where Jews haven’t suffered anti-Semitism from the natives. Judaism was one of the first religions to arrive in India. The first wave came to
following the capture of Jerusalem and the destruction of their first temple there by the Babylonians under Nebuchednezzar in 597 BC. They were called
Jews. Assimilated with the local population, the community built synagogues and colonies there. Few centuries later a shipwreck stranded seven Jewish families at Alibag, south of Mumbai. Now called ‘Bene Israel’, these families multiplied and integrated with the local Maharashtrian population and adopted their language, dress and food. They were nicknamed the Shanivar Teli (“Saturday oil-pressers”) by the local population as they abstained from work on Saturdays.
Baghdadi Jews immigrated to India
around 250 years ago from Iraq, Iran, Afghanistan, Syria, and Yemen and settled down in the city of Mumbai
and later spread to Kolkata
and Burma. They were traders and quickly became one of the highest earning communities in the city. As philanthropists, some of them donated their wealth to public structures. The David Sassoon Docks and a Sassoon Library are some of the famous landmarks still standing today. Alas! The Calcutta Jews left only a few traces of their presence for a century and a half in that metropolis— three impressive large synagogues, two small prayer-halls, two schools and a cemetery. Two sizeable buildings, Ezra Mansions and the Ezra Hospital, still bear the name of the Jewish merchant who built them.
An estimated 9,000 people in the northeastern Indian states of Mizoram
started practicing Judaism in the 1970s, claiming to be descendants of the Tribe of Manasseh. They have since been recognized by Israel as a lost tribe and are formally called Bena Menashe
Unlike many parts of the world, Jews have historically lived in India without anti-Semitism from Indians. It was only a millennium and a half later their first arrival, when they suffered for being Jews— when the Portuguese, fresh from the Catholic inquisition, arrived on India’s western shores and started persecuting the Jews they found. The majority of the Hindu community has been very tolerant towards Jews. Over the course of the twentieth century, several important Hindu leaders, scholars and politicians, such as Vinayak Damodar Savarkar, Sita Ram Goel, Arun Shourie and others have vocally condemned anti-Semitism and have expressed support for Israel and the Jewish right to self-determination.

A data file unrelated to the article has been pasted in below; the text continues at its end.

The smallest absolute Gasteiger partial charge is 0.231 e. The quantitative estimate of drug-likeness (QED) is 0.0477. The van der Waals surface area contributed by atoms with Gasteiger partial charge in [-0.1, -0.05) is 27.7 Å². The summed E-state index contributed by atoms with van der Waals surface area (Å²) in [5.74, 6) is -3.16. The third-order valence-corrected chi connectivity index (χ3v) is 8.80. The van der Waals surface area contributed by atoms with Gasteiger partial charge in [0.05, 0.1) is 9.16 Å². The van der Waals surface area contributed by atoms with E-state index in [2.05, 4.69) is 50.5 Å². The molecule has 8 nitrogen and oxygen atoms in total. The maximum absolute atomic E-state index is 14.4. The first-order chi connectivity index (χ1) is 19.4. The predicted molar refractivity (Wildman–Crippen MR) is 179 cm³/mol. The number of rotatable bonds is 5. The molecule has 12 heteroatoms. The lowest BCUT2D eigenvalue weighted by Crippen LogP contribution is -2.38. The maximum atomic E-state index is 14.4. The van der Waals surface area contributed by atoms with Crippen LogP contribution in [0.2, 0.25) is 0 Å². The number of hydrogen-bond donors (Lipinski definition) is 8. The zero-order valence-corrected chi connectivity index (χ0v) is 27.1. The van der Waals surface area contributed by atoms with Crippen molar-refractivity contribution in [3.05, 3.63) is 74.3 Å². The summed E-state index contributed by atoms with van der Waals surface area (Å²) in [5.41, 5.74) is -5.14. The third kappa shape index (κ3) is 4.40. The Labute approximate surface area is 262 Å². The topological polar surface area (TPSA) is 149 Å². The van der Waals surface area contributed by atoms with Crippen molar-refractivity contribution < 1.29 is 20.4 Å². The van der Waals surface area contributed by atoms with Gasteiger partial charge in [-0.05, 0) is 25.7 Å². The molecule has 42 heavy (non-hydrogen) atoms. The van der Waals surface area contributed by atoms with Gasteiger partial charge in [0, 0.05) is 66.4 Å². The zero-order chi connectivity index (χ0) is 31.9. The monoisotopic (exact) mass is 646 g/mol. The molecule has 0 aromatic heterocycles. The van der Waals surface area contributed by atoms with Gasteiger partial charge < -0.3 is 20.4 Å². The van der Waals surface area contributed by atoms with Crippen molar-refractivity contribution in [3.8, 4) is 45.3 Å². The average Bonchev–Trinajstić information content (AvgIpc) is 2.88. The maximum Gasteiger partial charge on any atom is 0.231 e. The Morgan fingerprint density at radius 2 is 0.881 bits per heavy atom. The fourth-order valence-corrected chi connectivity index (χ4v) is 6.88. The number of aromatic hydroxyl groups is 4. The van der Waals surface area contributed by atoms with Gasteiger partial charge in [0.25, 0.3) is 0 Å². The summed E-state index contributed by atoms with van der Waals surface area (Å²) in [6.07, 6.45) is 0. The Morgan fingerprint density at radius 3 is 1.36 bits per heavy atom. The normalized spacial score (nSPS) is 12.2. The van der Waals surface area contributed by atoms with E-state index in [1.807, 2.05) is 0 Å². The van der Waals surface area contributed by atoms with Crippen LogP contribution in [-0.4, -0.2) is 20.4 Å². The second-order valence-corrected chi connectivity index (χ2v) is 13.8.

Of the 25,000 Jews in India at independence, perhaps 5,000-6,000 remain, and many of them are highly assimilated Bene Israel in Mumbai. The majority of Indian Jews have made aliya
(migration) to Israel in search of their promised land since the creation of the modern state in 1948. As the Jewish community of India dies out, a part of India’s history dies with it. It was a remarkable son of this community, Major-General J.F.R. Jacob, who went to Dhaka to negotiate the terms for surrendering of the Pakistani forces there in December 1971. Maj. Gen. Samson, who was awarded the Padma Bhushan, and a few other Jews, achieved prominence in the Indian Army. Two of India’s leading literary personalities, poet Nissim Ezeickel, and cartoonist Abu Abraham, are Jews. So were the late famous Hindi film actor David and the late Sulochana, Queen of Indian Silent Films, and the actress cum dancer Helen. Indian Jews have left their mark on our national evolution. And yet, as Jael Silliman writes, “the Jewish presence has been written over by contemporary India and is only visible to those in search of it.”